One thing I’ve noticed this holiday is that the children have remembered how to play together. With my daughter starting school last September, they seemed to separate, with the age difference much more noticeable. My daughter had less time for her brother, and they squabbled more than cooperated. It’s been wonderful (and terrifying) to see them back to conspiring against me. For example when they decided to empty the sandpit into the paddling pool and across the decking, then fill the sandpit with water from the hose, breaking about five family rules in the process. I didn’t care, I just prayed they wouldn’t draw my attention to it, leaving me no choice but to tell them off.

When my daughter did finally come in saying, “Look, Mummy!” all proud of the carnage, I actually said, “You’ve broken about five rules, which are they?” and after she’d sheepishly acknowledged them, I said, “no matter, I’ll pretend I didn’t see, so long as you tidy up.” Which of course they didn’t, but it took less time to sweep wet sand than it would have done telling them off and finding them something else to do!

Sand Carnage

Sand Carnage

Rules and consistency are all well and good, but sometimes you have to be flexible. It was also another classic case of different parenting priorities as, when I posted my dilemma to Facebook, expecting people to laugh (because of course I wouldn’t stop them playing nicely just because of a bit of mess) I had a range of responses leaving me feeling somewhere between a dragon for having rules in the first place and a lazy parent for choosing to ignore them!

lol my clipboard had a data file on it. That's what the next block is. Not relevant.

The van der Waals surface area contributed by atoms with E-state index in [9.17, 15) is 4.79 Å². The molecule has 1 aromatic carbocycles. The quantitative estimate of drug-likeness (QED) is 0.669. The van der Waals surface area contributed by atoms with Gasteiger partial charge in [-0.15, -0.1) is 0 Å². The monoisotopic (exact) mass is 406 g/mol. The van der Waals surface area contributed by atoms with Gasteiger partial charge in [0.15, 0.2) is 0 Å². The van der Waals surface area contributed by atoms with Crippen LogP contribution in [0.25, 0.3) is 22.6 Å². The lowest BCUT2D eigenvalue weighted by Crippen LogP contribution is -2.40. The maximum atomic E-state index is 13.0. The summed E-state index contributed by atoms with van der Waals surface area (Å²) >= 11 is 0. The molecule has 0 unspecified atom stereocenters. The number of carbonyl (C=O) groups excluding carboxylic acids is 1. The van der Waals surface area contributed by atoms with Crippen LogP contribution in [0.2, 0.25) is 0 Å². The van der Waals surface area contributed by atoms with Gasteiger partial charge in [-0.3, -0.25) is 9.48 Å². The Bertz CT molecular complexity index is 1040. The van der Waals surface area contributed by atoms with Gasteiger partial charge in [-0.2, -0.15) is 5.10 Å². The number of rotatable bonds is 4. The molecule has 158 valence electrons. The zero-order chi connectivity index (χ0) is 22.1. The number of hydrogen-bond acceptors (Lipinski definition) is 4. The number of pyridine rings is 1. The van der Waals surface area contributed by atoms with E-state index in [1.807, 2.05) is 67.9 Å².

Anyway, this was just a short note to say hello, I’m still alive, and wish you all a happy Easter weekend. The forecast here is actually for rain, making me feel bad for all the working people who have been looking forward to their four days of freedom. But hopefully they’ll stay in and read a book, as I have Dragon Wraiths on a freebie promotion all weekend. If by chance you haven’t read it, do go grab a copy! (I’m trying out a new GeoRiot link, which is meant to take you to the Amazon site for your country, so do tell me if it works/doesn’t work. And thank you to Sally Jenkins for the idea.)

TTFN.